11 Tonnes

From Mimico to Belleville

First his slippered feet, then his torso, emerge as he shuffles down the single flight of stairs to unlock the main door to his apartment building. Later it becomes clear why he wouldn’t buzz in someone he has only spoken with over the phone; at 79, Bruce Polmanter has seen a few things, and prepares himself accordingly.

79 year old Bruce Polmanter is pictured in his Belleville Ontario home on November 25, 2013. (photo by Natalie McMullen)

He cuts through the small talk, pointing out the welcome sign he made himself: “An old rooster lives here. Hens may roost over night.” He jokes in a manner that is both familiar and paternal: “Whad I tell you girl, I’ve got six months of holidays twice a year.”

The men in his family were all employees of the Canadian National Railway, working out of Belleville, Ontario. His father and grandfather lost limbs on the trains, but never elaborated beyond that, in the style of men of that time. Bruce was hired by CN when he was 14-years-old because of his brothers’ good reputation with the company.

Three months later his boss called him to the office, asked about his age, and responded, “Oh well, you’re here now.”

His bedroom and living room walls are lined with ceiling-high shelves stuffed with binders he put together on Belleville’s history, and stacks of cardboard tubes containing over a hundred maps of the railroad. When someone can’t find what they’re looking for at the local archives, the librarian often sends them to Bruce.

His bed seems an afterthought, dwarfed by his collection of hundreds of books and records.He sleeps only between the hours of 11:00pm and 3:00am, vaguely attributing this to things he witnessed on the job, and other tragedies he chooses not to dwell on. The second room in his busy but tidy apartment is dedicated to his model trains and miniature figurines, set up in a U-shape, scarcely leaving room for the conductor. The walls are covered with paraphernalia: pictures of steamers – his favourite, an unopened toy boxer, a tiny replica of a vintage phone that he crafted, and a handwritten record of his ten-year employment on the Belleville railway.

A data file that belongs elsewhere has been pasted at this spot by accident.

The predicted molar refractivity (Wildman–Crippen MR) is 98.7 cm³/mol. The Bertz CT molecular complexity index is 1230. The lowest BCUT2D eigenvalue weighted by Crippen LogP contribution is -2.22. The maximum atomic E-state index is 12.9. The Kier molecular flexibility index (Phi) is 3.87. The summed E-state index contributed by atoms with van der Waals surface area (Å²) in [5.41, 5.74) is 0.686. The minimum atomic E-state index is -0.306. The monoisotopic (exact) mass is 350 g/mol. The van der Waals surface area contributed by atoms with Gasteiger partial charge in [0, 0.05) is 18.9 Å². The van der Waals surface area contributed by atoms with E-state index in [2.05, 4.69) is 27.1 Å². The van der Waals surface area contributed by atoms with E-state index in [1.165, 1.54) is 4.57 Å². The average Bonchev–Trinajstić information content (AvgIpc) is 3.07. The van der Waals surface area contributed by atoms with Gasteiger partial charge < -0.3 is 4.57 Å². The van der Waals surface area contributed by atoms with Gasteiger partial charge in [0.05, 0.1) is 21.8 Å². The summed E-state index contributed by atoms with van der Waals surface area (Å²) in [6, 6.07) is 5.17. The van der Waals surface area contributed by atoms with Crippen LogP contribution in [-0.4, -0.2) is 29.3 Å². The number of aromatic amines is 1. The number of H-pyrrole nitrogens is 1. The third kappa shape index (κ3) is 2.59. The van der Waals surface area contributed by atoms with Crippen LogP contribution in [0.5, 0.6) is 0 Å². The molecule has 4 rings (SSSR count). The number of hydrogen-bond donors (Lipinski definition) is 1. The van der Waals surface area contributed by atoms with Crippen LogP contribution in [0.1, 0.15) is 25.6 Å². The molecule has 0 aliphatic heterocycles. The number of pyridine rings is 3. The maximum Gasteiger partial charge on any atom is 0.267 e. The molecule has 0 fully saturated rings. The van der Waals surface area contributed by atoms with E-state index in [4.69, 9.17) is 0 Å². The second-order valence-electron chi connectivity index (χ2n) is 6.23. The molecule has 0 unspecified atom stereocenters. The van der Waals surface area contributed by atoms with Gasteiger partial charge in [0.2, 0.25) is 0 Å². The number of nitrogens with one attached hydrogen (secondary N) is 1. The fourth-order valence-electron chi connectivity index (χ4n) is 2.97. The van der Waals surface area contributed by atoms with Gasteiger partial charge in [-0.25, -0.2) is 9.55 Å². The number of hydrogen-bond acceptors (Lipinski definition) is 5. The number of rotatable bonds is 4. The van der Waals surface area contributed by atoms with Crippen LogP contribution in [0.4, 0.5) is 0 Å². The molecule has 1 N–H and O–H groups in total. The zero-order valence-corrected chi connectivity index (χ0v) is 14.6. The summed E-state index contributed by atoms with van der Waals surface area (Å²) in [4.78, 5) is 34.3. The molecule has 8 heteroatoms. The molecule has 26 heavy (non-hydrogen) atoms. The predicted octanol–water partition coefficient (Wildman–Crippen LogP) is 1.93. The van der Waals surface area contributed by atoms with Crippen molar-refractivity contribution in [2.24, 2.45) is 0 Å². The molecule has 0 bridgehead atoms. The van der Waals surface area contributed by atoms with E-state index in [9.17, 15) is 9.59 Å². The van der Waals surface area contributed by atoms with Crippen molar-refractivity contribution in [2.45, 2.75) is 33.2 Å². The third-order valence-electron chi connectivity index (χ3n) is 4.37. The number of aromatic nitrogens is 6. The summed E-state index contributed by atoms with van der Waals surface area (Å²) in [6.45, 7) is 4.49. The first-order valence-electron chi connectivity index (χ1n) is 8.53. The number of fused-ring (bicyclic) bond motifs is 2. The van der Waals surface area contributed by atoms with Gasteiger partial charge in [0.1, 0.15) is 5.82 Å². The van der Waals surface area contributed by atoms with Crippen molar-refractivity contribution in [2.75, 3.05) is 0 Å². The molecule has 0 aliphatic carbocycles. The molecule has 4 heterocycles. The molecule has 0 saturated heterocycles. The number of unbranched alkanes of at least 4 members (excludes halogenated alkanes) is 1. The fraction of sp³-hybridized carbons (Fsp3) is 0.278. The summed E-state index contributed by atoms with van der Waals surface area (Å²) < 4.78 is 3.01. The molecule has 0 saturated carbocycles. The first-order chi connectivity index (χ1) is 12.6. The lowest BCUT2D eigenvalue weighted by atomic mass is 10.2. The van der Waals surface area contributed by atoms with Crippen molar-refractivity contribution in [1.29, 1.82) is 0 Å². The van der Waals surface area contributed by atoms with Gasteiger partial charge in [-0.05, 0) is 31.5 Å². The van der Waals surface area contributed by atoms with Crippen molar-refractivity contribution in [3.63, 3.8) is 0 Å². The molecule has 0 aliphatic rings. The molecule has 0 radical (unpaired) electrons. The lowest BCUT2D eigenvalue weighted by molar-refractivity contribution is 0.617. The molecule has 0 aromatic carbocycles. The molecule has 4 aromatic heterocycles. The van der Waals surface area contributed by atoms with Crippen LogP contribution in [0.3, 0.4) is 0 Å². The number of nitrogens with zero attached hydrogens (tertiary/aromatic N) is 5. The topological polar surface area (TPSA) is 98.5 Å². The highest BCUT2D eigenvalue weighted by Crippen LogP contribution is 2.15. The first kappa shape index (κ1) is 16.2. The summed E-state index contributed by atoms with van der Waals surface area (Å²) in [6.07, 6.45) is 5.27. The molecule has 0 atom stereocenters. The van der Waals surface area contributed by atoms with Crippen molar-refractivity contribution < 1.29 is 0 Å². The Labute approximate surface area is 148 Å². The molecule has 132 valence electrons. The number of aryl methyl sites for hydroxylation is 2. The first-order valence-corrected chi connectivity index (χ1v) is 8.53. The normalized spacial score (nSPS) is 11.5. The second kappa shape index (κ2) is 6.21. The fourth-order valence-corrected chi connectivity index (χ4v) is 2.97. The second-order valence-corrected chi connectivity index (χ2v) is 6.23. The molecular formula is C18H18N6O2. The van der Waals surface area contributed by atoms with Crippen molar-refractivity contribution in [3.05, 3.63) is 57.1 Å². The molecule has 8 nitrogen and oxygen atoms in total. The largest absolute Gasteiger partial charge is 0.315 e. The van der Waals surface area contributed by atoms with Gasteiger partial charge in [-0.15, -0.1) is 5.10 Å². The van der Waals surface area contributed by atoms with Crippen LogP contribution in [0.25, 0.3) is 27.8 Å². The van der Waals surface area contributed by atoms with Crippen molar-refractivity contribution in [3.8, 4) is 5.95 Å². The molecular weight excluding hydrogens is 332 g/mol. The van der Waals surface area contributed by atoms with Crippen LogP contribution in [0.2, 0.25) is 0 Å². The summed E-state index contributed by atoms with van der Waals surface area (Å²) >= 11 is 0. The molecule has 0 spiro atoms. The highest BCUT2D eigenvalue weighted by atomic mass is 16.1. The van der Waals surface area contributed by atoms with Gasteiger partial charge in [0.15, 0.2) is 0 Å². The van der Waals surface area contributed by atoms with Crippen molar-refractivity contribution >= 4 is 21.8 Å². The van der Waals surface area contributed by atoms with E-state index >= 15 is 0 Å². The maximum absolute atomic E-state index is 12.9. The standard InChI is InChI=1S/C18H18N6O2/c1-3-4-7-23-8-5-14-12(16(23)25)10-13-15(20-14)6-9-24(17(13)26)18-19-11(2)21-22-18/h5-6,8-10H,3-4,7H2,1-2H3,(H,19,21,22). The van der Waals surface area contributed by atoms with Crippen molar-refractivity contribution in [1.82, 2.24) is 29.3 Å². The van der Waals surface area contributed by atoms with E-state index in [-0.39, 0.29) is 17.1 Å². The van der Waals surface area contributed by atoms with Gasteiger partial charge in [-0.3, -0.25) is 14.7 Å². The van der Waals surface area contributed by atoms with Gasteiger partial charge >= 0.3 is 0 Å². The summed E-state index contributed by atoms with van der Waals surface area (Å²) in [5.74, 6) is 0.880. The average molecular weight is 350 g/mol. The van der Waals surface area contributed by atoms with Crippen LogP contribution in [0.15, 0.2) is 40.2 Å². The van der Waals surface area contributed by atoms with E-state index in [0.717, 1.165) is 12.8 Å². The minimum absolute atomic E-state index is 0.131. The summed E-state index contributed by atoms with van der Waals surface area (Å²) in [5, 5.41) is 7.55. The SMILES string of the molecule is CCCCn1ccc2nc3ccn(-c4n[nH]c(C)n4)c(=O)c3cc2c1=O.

Bruce Polmanter is pictured in the train room at his house in Belleville Ontario on October 24, 2013, where he works on his model. (Photo by Natalie McMullen)

Because he cut his career as a brakeman and dispatcher short, he bemoans the healthy pension he forfeited. Then in the next breath he reneges, recalling what he witnessed and soberly comparing it with the gore seen by soldiers overseas.

His short-term memory is beginning to wane, but having lived in Belleville is whole life, Bruce can rhyme off names of people and facts about places as effortlessly as he recalls the car numbers of every train he ever worked on. He is proud of the key he holds to this town, and that people know where to go to find it.

“Do you know Bruce?” one man asked. “Who the hell don’t?”

By: Natalie McMullen, Christopher King, Adam Dietrich, Matt Desouza and Duncan Cairns-Brenner

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